To conclude the aboriginal experience trilogy, I would like to introduce the wonderful Lanyang (蘭陽) aboriginal museum located in North-Eastern Taiwan. I wasn’t looking for something aboriginal or a museum—it was simply because the pyramid-like building was too tempting to just pass by.
I was initially disappointed that the pyramid contained yet another tourist attraction instead of a secret alien research facility, but the museum turned out to be the most well thought, thoroughly designed, deeply interactive, and purely entertaining one in years.
The glass panels aren’t just there for show: they take in lights and break the barrier between the visitors and the external world and/or exhibitions.
Once you set your foot in, the pyramid turns into a prism of natural light. The inside feels larger than what looks on the outside, thanks to a clever architecture utilizing our perceptual illusion caused by angled walls.
Transparency is embedded inside as well, creating the sensation that you are slipping into an aboriginal universe.
The open space allows visitors to freely explore the space. Despite the large number of people inside the building (those photos were taken on Monday, a “dead zone” for any business), everybody could secure a comfortable viewing spot due to many side streams of space created by smart object placement.
Exhibited objects and visitors migrate without borders, fusing the present and the past.
Free space does not mean chaos: The entire architectural design gently guides the visitors to naturally follow the stairs from the top to the bottom as they continue their “discoveries.”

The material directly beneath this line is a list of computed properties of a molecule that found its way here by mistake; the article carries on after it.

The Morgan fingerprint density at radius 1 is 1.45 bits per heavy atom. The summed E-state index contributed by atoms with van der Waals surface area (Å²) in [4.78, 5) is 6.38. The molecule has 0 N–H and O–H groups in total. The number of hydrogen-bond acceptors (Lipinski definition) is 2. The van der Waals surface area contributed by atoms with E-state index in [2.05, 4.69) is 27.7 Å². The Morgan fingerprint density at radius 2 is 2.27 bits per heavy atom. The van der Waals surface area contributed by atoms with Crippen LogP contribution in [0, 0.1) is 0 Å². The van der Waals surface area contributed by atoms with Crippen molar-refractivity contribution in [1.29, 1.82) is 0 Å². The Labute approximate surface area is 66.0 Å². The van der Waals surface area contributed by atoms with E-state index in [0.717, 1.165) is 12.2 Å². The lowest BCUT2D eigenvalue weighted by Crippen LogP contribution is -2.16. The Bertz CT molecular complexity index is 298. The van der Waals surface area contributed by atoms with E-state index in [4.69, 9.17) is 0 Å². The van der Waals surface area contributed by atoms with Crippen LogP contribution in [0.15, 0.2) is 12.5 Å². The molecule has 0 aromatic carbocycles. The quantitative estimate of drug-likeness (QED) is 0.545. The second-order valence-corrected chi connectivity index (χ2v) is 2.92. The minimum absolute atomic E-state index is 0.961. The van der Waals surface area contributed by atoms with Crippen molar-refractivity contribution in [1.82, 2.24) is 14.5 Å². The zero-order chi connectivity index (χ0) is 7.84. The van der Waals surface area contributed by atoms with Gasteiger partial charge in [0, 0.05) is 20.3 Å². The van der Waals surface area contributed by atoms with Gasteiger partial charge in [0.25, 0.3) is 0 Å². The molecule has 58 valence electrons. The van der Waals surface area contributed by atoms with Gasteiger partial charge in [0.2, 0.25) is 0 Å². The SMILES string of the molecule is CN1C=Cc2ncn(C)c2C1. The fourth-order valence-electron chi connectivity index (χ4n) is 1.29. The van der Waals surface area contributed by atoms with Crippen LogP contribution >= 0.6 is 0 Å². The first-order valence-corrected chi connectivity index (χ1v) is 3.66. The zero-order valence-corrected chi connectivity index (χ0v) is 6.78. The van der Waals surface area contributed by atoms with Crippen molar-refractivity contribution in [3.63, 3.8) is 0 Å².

OK, that’s it for the mini-promotion. Now comes the other topic. I assume thousands of people visit the museum every day (I even bumped into a former colleague of mine), taking back renewed knowledge and maybe respect for the aboriginal history and culture. But how many of them, including myself, go back their home with a renewed desire for “real” connections with the aboriginal people?
The chances, I believe, should be lower than we would like to admit, and that is partly because the underlying concept of a museum is to “fix” a historical or natural moment. We might educate ourselves, but the knowledge base is separated from our daily life. We enjoy our time and fill our “duty,” get some rest and be ready for the new day in our concrete hills and asphalt fields.
The past was preserved inside the building, wrapped up in waxed dolls and was perfectly kept in order. What was missing was the present (and the future). How do we create opportunities to connect ourselves with the aboriginal people of modern era, their still vivid culture, their economical hardships, and more than anything, just being with them?
I don’t have a clear answer yet. But it is clear that building another museum isn’t the answer. A preservation might offer intellectual or even spiritual experience, but what we need is a physical, down-to-earth connection between each individual. And a raw encounter always incorporates genuine surprises, such as in my other motorcycle experiences.
Getting in touch with reality, even if it happens on the surface level, creates more questions than answers. The importance of a museum never gets diminished, but let’s keep it as an appetizer. The truly meaty part is like chef’s recommendation—you’ll never know.